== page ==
The People’s Poet
From Street Crime to Nature’s Bounty, His Poetry Runs the Gamut
Walter James wrote his early poetry about the dramatic and the frightening. But his more recent poems reflect more serene surroundings and contemplations such as the future of mankind. Both sides reflect the path his life has taken.
The author’s lasting impressions in The People’s Poet crystallizes into poetry that is both emotional and gripping. We read about crime and street violence one moment, and later touch on soothing scenes such as nature and the environment.
Some poems were completed after years passed, including “In Spanish Harlem,” which was written “when I felt secure enough to look back in time during that period in 1980.” His impressions have crystallized into poetry that is both emotional and gripping. All the variations come from The People’s Poet.
Autobiography of an American Orphan
A hard look at the realities of New York in the 50’s
One can’t help but get tired of American glamorization— especially when it comes to our history. The litany of vapid ‘period pieces’ that portray the mid 20th century like a Chevy ad or a Rockwell painting, so often more concerned with the fashions of the time than the people themselves, do a great disservice to the complexity of the era as it actually was— rough edges and all.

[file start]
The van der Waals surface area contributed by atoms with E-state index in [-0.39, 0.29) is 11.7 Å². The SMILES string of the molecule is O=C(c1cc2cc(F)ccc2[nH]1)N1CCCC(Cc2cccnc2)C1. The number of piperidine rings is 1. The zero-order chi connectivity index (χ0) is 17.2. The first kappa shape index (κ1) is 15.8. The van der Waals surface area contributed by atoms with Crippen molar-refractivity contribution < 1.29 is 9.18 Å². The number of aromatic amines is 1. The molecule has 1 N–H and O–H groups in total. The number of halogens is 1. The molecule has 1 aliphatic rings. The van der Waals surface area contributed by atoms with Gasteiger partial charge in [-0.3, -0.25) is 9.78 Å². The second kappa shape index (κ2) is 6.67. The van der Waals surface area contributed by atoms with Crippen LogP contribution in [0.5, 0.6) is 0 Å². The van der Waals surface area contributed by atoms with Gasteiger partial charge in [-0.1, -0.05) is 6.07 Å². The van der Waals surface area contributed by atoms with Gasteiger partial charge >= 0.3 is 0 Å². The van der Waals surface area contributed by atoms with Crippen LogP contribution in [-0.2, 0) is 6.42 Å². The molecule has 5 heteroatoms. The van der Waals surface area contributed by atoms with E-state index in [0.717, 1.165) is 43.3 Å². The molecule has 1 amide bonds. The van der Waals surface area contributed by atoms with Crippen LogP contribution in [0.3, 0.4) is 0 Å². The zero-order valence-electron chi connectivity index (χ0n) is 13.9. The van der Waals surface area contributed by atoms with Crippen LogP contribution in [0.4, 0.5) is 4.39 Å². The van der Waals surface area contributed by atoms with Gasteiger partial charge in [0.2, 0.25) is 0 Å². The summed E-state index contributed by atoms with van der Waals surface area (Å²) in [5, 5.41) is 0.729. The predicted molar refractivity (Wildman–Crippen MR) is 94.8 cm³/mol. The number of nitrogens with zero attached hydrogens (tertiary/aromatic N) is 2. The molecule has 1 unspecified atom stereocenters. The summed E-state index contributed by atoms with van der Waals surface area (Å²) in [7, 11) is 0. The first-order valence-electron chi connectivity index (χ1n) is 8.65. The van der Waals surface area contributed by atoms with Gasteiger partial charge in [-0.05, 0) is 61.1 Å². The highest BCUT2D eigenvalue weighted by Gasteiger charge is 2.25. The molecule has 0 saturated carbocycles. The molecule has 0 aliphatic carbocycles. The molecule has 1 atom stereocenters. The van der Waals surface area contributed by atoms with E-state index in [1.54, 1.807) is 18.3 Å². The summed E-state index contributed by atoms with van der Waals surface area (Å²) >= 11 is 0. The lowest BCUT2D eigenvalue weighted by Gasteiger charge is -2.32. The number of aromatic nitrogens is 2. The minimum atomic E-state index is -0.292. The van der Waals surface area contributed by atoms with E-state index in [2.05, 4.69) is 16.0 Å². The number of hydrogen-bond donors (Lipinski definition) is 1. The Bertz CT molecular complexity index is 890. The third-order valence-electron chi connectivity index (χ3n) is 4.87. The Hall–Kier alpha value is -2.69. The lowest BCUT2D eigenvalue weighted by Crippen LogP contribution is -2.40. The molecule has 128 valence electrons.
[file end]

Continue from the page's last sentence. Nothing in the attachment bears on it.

Walter James’ Autobiography of an American Orphan cuts through the fluff and
icing of the 50’s, penetrating instead into its darker, brutal, and frankly more human core. Chronicling the author’s life as an orphan is post-war New York City, the novel lushly illustrates a world of poverty and crime, displacement and heartbreak, and a whole generation of young men searching for their identity.
Mr. James was moved from foster house to foster house, introducing him to an array of characters— counselors, nuns, priests, fellow orphans, junkies, thieves, etc.— who shaped his life, and whom he portrays with poetic nuance and a deep understanding of human psychology and conditioning. As the author reaches adolescence, Autobiography of an American Orphan brings us to a Spanish Harlem on the brink of revolution, to the ghettos of Brooklyn, and to a clearer understanding of those marginalized and dispossessed by society. The insights are profound, the writing crisp yet vivid, and the story wholly engrossing.
Autobiography of an American Orphan contains the same force as any novel in Edward Bunker’s canon, and the same savage beauty as any of Miguel Pinero’s writings. It is a deeply personal and yet universal exploration of a period so often misrepresented; a novel of manhood, of tragedy, of awakening— a literary achievement that intently reminds readers to consider their privileges, those so frequently taken for granted, and to remember the people who weren’t as lucky. I loved this book, and I highly recommend it to anyone interested in the harsher realities of an often all too glamorized decade.- Charles Asher, January, 2015